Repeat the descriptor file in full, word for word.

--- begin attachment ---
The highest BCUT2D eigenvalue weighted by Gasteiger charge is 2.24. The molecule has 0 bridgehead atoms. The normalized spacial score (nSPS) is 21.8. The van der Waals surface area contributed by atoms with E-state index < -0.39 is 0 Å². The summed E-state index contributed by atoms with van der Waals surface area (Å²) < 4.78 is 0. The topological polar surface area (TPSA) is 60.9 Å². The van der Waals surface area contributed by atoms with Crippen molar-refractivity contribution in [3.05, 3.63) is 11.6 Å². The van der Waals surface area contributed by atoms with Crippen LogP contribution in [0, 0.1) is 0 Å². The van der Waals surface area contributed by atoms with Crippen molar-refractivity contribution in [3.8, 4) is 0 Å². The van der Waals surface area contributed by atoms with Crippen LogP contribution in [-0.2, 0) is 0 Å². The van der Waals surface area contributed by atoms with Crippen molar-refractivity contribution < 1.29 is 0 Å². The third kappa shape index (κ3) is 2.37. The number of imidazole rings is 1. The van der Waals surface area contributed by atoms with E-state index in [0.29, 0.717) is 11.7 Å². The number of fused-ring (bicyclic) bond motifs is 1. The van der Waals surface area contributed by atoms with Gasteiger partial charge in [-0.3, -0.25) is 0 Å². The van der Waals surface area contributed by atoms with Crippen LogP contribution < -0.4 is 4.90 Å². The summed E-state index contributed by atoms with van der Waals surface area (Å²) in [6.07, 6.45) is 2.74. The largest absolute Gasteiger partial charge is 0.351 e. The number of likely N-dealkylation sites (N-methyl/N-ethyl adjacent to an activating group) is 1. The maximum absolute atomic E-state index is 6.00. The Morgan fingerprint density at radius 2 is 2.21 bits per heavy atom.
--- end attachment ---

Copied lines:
The highest BCUT2D eigenvalue weighted by Gasteiger charge is 2.24. The molecule has 0 bridgehead atoms. The normalized spacial score (nSPS) is 21.8. The van der Waals surface area contributed by atoms with E-state index < -0.39 is 0 Å². The summed E-state index contributed by atoms with van der Waals surface area (Å²) < 4.78 is 0. The topological polar surface area (TPSA) is 60.9 Å². The van der Waals surface area contributed by atoms with Crippen molar-refractivity contribution in [3.05, 3.63) is 11.6 Å². The van der Waals surface area contributed by atoms with Crippen LogP contribution in [0, 0.1) is 0 Å². The van der Waals surface area contributed by atoms with Crippen molar-refractivity contribution in [3.8, 4) is 0 Å². The van der Waals surface area contributed by atoms with Crippen LogP contribution in [-0.2, 0) is 0 Å². The van der Waals surface area contributed by atoms with Crippen molar-refractivity contribution < 1.29 is 0 Å². The third kappa shape index (κ3) is 2.37. The number of imidazole rings is 1. The van der Waals surface area contributed by atoms with E-state index in [0.29, 0.717) is 11.7 Å². The number of fused-ring (bicyclic) bond motifs is 1. The van der Waals surface area contributed by atoms with Gasteiger partial charge in [-0.3, -0.25) is 0 Å². The van der Waals surface area contributed by atoms with Crippen LogP contribution < -0.4 is 4.90 Å². The summed E-state index contributed by atoms with van der Waals surface area (Å²) in [6.07, 6.45) is 2.74. The largest absolute Gasteiger partial charge is 0.351 e. The number of likely N-dealkylation sites (N-methyl/N-ethyl adjacent to an activating group) is 1. The maximum absolute atomic E-state index is 6.00. The Morgan fingerprint density at radius 2 is 2.21 bits per heavy atom.